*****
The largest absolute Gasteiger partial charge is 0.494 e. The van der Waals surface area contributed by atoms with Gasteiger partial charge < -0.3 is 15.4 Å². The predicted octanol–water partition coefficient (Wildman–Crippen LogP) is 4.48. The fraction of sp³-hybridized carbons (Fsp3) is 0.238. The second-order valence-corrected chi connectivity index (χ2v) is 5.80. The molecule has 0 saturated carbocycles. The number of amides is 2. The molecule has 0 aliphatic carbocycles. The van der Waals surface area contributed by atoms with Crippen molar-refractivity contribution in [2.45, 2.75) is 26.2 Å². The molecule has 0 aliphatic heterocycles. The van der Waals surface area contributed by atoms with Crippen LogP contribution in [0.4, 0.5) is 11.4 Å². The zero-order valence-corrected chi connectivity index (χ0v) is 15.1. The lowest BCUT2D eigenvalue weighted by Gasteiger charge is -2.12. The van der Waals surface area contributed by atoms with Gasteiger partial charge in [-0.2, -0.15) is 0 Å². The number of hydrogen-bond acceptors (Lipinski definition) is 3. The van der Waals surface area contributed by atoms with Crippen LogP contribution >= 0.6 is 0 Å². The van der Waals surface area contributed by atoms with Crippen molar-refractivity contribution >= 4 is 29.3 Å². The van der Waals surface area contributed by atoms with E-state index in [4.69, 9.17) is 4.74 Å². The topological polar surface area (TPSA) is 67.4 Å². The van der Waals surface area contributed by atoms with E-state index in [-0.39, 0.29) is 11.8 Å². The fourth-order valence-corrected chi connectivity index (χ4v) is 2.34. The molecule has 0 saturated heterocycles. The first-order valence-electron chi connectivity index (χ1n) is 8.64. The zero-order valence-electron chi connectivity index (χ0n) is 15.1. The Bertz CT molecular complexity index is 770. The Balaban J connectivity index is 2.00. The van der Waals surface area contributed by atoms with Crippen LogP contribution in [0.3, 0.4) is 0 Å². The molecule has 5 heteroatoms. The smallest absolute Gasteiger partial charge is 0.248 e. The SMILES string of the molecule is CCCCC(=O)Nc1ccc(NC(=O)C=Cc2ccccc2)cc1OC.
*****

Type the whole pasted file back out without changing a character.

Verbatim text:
The largest absolute Gasteiger partial charge is 0.494 e. The van der Waals surface area contributed by atoms with Gasteiger partial charge < -0.3 is 15.4 Å². The predicted octanol–water partition coefficient (Wildman–Crippen LogP) is 4.48. The fraction of sp³-hybridized carbons (Fsp3) is 0.238. The second-order valence-corrected chi connectivity index (χ2v) is 5.80. The molecule has 0 saturated carbocycles. The number of amides is 2. The molecule has 0 aliphatic carbocycles. The van der Waals surface area contributed by atoms with Crippen molar-refractivity contribution in [2.45, 2.75) is 26.2 Å². The molecule has 0 aliphatic heterocycles. The van der Waals surface area contributed by atoms with Crippen LogP contribution in [0.4, 0.5) is 11.4 Å². The zero-order valence-corrected chi connectivity index (χ0v) is 15.1. The lowest BCUT2D eigenvalue weighted by Gasteiger charge is -2.12. The van der Waals surface area contributed by atoms with Gasteiger partial charge in [-0.2, -0.15) is 0 Å². The number of hydrogen-bond acceptors (Lipinski definition) is 3. The van der Waals surface area contributed by atoms with Crippen LogP contribution >= 0.6 is 0 Å². The van der Waals surface area contributed by atoms with Crippen molar-refractivity contribution >= 4 is 29.3 Å². The van der Waals surface area contributed by atoms with E-state index in [4.69, 9.17) is 4.74 Å². The topological polar surface area (TPSA) is 67.4 Å². The van der Waals surface area contributed by atoms with E-state index in [-0.39, 0.29) is 11.8 Å². The fourth-order valence-corrected chi connectivity index (χ4v) is 2.34. The molecule has 0 saturated heterocycles. The first-order valence-electron chi connectivity index (χ1n) is 8.64. The zero-order valence-electron chi connectivity index (χ0n) is 15.1. The Bertz CT molecular complexity index is 770. The Balaban J connectivity index is 2.00. The van der Waals surface area contributed by atoms with Crippen LogP contribution in [0.3, 0.4) is 0 Å². The molecule has 5 heteroatoms. The smallest absolute Gasteiger partial charge is 0.248 e. The SMILES string of the molecule is CCCCC(=O)Nc1ccc(NC(=O)C=Cc2ccccc2)cc1OC.